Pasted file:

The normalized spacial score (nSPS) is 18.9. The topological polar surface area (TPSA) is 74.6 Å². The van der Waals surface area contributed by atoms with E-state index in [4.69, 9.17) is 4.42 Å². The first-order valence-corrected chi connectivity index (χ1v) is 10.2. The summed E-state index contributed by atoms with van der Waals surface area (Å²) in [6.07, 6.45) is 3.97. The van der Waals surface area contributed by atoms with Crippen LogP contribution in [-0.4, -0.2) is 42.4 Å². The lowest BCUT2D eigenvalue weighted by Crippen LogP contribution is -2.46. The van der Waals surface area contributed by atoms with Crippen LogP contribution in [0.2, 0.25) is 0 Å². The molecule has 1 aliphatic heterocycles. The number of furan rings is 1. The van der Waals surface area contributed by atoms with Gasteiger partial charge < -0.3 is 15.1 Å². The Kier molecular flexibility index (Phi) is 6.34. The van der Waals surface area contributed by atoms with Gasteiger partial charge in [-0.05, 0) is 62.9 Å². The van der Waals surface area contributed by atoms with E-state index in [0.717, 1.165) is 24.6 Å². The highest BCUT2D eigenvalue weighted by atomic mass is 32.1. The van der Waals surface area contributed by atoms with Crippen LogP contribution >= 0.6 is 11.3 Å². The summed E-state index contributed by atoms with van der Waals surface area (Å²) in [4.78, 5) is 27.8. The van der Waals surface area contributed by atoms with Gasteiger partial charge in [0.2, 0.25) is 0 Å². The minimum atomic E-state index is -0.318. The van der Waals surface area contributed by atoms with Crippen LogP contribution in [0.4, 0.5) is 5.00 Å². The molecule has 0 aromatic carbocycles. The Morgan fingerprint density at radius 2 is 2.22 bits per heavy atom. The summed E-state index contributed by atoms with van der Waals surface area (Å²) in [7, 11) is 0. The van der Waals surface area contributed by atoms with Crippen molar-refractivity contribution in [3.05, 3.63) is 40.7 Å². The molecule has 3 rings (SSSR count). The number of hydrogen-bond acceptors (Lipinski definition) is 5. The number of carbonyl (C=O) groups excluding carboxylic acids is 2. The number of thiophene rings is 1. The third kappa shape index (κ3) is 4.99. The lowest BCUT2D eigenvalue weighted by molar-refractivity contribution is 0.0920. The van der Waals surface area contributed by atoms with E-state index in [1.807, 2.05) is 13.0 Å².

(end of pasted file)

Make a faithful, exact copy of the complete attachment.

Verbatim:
The normalized spacial score (nSPS) is 18.9. The topological polar surface area (TPSA) is 74.6 Å². The van der Waals surface area contributed by atoms with E-state index in [4.69, 9.17) is 4.42 Å². The first-order valence-corrected chi connectivity index (χ1v) is 10.2. The summed E-state index contributed by atoms with van der Waals surface area (Å²) in [6.07, 6.45) is 3.97. The van der Waals surface area contributed by atoms with Crippen LogP contribution in [-0.4, -0.2) is 42.4 Å². The lowest BCUT2D eigenvalue weighted by Crippen LogP contribution is -2.46. The van der Waals surface area contributed by atoms with Crippen LogP contribution in [0.2, 0.25) is 0 Å². The molecule has 1 aliphatic heterocycles. The number of furan rings is 1. The van der Waals surface area contributed by atoms with Gasteiger partial charge < -0.3 is 15.1 Å². The Kier molecular flexibility index (Phi) is 6.34. The van der Waals surface area contributed by atoms with Gasteiger partial charge in [-0.05, 0) is 62.9 Å². The van der Waals surface area contributed by atoms with E-state index in [0.717, 1.165) is 24.6 Å². The highest BCUT2D eigenvalue weighted by atomic mass is 32.1. The van der Waals surface area contributed by atoms with Crippen LogP contribution >= 0.6 is 11.3 Å². The summed E-state index contributed by atoms with van der Waals surface area (Å²) in [4.78, 5) is 27.8. The van der Waals surface area contributed by atoms with Gasteiger partial charge in [0.2, 0.25) is 0 Å². The minimum atomic E-state index is -0.318. The van der Waals surface area contributed by atoms with Crippen LogP contribution in [0.4, 0.5) is 5.00 Å². The molecule has 0 aromatic carbocycles. The Morgan fingerprint density at radius 2 is 2.22 bits per heavy atom. The summed E-state index contributed by atoms with van der Waals surface area (Å²) in [7, 11) is 0. The van der Waals surface area contributed by atoms with Crippen molar-refractivity contribution in [3.05, 3.63) is 40.7 Å². The molecule has 3 rings (SSSR count). The number of hydrogen-bond acceptors (Lipinski definition) is 5. The number of carbonyl (C=O) groups excluding carboxylic acids is 2. The number of thiophene rings is 1. The third kappa shape index (κ3) is 4.99. The lowest BCUT2D eigenvalue weighted by molar-refractivity contribution is 0.0920. The van der Waals surface area contributed by atoms with E-state index in [1.807, 2.05) is 13.0 Å².